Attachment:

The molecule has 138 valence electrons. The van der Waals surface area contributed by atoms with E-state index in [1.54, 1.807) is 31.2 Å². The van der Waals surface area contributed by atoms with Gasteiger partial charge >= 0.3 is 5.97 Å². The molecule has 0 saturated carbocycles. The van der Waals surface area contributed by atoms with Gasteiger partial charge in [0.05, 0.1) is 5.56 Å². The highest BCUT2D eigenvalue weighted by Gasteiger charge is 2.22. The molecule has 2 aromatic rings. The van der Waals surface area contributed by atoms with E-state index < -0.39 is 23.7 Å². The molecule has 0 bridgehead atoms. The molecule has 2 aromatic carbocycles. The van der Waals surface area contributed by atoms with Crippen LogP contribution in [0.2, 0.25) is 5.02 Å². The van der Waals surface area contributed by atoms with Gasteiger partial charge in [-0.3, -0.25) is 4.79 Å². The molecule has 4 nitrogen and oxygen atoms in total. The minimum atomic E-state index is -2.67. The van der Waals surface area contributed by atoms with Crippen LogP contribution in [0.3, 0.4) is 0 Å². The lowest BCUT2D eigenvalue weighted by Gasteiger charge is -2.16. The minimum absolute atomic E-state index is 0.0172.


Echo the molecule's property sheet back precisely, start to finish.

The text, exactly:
The molecule has 138 valence electrons. The van der Waals surface area contributed by atoms with E-state index in [1.54, 1.807) is 31.2 Å². The van der Waals surface area contributed by atoms with Gasteiger partial charge >= 0.3 is 5.97 Å². The molecule has 0 saturated carbocycles. The van der Waals surface area contributed by atoms with Gasteiger partial charge in [0.05, 0.1) is 5.56 Å². The highest BCUT2D eigenvalue weighted by Gasteiger charge is 2.22. The molecule has 2 aromatic rings. The van der Waals surface area contributed by atoms with E-state index < -0.39 is 23.7 Å². The molecule has 0 bridgehead atoms. The molecule has 2 aromatic carbocycles. The van der Waals surface area contributed by atoms with Crippen LogP contribution in [0.2, 0.25) is 5.02 Å². The van der Waals surface area contributed by atoms with Gasteiger partial charge in [-0.3, -0.25) is 4.79 Å². The molecule has 4 nitrogen and oxygen atoms in total. The minimum atomic E-state index is -2.67. The van der Waals surface area contributed by atoms with Crippen LogP contribution in [0.3, 0.4) is 0 Å². The lowest BCUT2D eigenvalue weighted by Gasteiger charge is -2.16. The minimum absolute atomic E-state index is 0.0172.